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An elephant, camel, horse, dog, and cat differ only in their power over and vulnerability to enemy pieces. Rabbits, however, are unique in two ways: a rabbit can score a goal, and it can't step backward. Since rabbits can't backtrack, rabbit advances may be risky, although the benefits often outweigh the risks. Except for a rabbit advance that will force a goal, rabbit advances are always a strategic issue, not merely a tactical one.

Disadvantages

Exposed to capture

Template:Arimaa/Diagram Unable to retreat homeward, advanced rabbits are often vulnerable to capture in away traps. Going fishing for rabbits would be slow, but when rabbits advance on their own, they have done part of the job for the opponent.

In Template:Arimaa/game, diagrammed at right, Silver's three advanced rabbits are doing nothing useful, and can't all be saved. Although material is even at the moment, at least one silver rabbit is about to be lost. As long as the silver elephant protects the other two, its mobility is severely limited. Silver is clearly losing.

Rabbit advances should be part of a larger plan. Rabbits might participate in a swarm, or might advance on the a-file to give friendly pieces greater mobility on the b-file. The problem here is that the silver elephant is only protecting rabbits, which is very wasteful.

Weaken goal defense

Template:Arimaa/Diagram Rabbit advances also affect the area they leave behind. If one's home rank is left sparse, an enemy rabbit may have an easy path to goal. In Template:Arimaa/game, Silver had no way to block the western goal line, because there was nothing to unfreeze the c8 dog. No matter what Silver does from here, Gold can play Hc7wn ra7e Ra6n, forcing goal on the next turn.

By contrast, Gold has four rabbits still at home. The three advanced gold rabbits threaten goal right, left, and center, yet the four gold rabbits at home ensure that Silver would have to fight through more than one line of defense to score a goal.

Impede friendly pieces

Template:Arimaa/Diagram An enemy rabbit can be pushed in any cardinal direction that there is an empty square, but there is no way to move one's own rabbit backward. Advanced rabbits can thus be used against their own friendly pieces, sometimes with devastating effect.

After 18s of Template:Arimaa/game, the gold elephant was cut off from the west, where the silver camel was thus a strong threat. If Silver keeps her own elephant and g6 horse in place, and also keeps the e5 gold rabbit blocked from the north and west, the gold elephant will have to maneuver through the southeast in order to go west. This will give Silver time to drag a gold piece to c6. Furthermore, the e5 rabbit will itself be at risk when the gold elephant leaves, although capturing it should not be a priority for Silver.

Multiple misplaced rabbits could prove even more disastrous, perhaps allowing for a complete blockade of the friendly elephant. Misplaced rabbits may also block a friendly attack or capture.

Advantages

Measured rabbit advances, however, can be quite effective even when there is no forced goal in sight. Since rabbits constitute half of one's army, various jobs could fall to them. Rabbits might advance to block enemy pieces, unfreeze friendly pieces, help control a trap, or threaten goal. A strong rabbit advance may end up doing all four.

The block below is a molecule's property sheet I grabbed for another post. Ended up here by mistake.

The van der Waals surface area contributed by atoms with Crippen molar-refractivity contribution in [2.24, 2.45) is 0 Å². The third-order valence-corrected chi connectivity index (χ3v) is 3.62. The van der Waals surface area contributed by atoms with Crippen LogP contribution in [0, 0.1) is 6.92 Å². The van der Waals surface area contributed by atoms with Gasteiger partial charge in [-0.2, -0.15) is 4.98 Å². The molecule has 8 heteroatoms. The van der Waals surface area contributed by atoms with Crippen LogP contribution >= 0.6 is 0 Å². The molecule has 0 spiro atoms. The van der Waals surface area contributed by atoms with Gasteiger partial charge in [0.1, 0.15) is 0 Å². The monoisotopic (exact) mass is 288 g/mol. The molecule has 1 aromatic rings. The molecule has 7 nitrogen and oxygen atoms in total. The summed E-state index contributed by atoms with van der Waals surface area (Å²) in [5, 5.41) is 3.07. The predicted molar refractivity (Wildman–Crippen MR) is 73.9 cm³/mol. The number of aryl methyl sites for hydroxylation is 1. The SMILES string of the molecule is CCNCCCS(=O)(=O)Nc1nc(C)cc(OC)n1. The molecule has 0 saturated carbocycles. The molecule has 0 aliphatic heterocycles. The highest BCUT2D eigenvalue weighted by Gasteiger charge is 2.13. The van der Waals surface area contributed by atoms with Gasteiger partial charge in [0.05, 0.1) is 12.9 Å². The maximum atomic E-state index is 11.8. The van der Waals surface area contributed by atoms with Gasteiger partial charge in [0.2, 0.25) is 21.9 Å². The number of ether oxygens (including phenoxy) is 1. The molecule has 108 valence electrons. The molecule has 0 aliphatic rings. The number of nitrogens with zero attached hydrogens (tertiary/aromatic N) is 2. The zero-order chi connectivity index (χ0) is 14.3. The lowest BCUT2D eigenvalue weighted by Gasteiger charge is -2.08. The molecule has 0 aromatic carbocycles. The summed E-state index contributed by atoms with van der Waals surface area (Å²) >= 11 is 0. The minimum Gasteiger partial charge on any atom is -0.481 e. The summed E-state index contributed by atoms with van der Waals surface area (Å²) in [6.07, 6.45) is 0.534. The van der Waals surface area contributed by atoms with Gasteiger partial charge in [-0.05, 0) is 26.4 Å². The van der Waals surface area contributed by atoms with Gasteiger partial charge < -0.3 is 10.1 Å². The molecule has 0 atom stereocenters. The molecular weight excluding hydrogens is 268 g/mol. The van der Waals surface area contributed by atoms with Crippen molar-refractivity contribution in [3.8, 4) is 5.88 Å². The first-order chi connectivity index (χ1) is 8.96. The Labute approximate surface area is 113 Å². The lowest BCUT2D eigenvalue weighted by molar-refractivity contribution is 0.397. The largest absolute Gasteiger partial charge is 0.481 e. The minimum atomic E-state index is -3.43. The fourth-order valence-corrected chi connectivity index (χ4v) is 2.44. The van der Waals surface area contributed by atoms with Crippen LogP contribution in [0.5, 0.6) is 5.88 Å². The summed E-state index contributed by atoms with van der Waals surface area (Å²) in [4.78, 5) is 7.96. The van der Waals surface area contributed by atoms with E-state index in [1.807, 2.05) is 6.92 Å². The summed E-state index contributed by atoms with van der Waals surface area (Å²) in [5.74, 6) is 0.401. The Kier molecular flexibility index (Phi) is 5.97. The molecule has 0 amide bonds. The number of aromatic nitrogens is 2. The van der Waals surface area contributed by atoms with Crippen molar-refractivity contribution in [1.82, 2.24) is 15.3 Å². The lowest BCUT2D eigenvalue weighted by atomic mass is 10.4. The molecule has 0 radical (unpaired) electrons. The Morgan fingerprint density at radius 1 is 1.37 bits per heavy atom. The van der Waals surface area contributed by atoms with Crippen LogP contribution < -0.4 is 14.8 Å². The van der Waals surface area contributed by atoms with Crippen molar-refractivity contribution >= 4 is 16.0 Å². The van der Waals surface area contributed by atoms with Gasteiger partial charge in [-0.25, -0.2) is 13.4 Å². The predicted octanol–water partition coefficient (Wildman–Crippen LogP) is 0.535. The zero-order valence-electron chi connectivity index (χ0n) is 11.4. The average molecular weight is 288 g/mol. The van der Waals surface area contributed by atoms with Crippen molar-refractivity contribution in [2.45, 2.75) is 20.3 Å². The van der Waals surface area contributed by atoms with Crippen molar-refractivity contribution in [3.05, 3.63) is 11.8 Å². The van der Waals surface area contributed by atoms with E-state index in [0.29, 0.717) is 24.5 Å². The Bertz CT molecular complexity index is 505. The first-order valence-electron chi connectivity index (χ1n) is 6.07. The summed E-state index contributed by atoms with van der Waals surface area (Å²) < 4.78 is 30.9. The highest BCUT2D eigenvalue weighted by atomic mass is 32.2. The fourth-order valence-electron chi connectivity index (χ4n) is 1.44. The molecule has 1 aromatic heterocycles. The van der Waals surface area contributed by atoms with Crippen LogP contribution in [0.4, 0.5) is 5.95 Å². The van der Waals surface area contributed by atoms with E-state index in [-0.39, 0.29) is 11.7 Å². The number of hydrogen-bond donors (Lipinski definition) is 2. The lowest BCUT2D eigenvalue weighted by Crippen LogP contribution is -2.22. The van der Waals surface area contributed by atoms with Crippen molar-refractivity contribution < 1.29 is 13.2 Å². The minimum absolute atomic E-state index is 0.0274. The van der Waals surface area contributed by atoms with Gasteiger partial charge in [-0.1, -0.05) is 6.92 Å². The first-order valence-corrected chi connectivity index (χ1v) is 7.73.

Tactical goal threat

Template:Arimaa/Diagram Once substantial material has been traded or become tied up in local fights, holes start to appear in each side's defenses. A formidable goal threat may occur at any stage of the game, but goal threats eventually become the central focus. In Template:Arimaa/game, Gold was way behind in material, but the a7 and h7 gold rabbits generated significant winning chances. Gold to move could threaten goal on either wing: Ed7e rf7n Ee7e would require Silver to use her entire turn on goal defense, leaving the silver camel or g7 rabbit to be captured. Alternatively, cc7s Ed7w hb7s Ec7w would require the silver cat or camel to occupy c8. The situation would remain precarious for Silver; with the latter move, Gold can force a goal in five turns.

If Gold presses the goal threats, the silver elephant won't have much time to move. Other silver pieces have also lost power; Gold's western goal threat effectively ties up both silver horses, and the silver camel could be captured or forced to the goal line if Gold pursues the eastern goal. Goal threats often outweigh a raw material lead, and may lead to a material gain even if the goal is stopped.

Goal threats also place great psychological pressure on a human opponent. Whether or not the goal could be forced with perfect play, a blunder by the defender could lose the game, whereas a blunder by the attacker would only give the defender a reprieve.

Strategic goal threat

Template:Arimaa/Diagram An advanced rabbit can restrict the opponent's development, especially if it presents a strong potential goal threat. In Template:Arimaa/game, Silver had to carefully guard the western goal line against a gold rabbit on a7. Gold eventually lost shared control of the c6 trap, as the gold horse and dog were captured in a material exchange, but Silver never had time to capture the rabbit. With material depleted, blocking this western goal was costly for Silver, especially when Gold made another goal threat in the east.

Trap control

Template:Arimaa/Diagram As forces thin, rabbits become more consequential. Despite Silver's material and alignment weaknesses, her dog-rabbit attack on c3 threatens a two-turn goal. Had a gold rabbit been on b3, any silver attack on c3 would have been slower and riskier.

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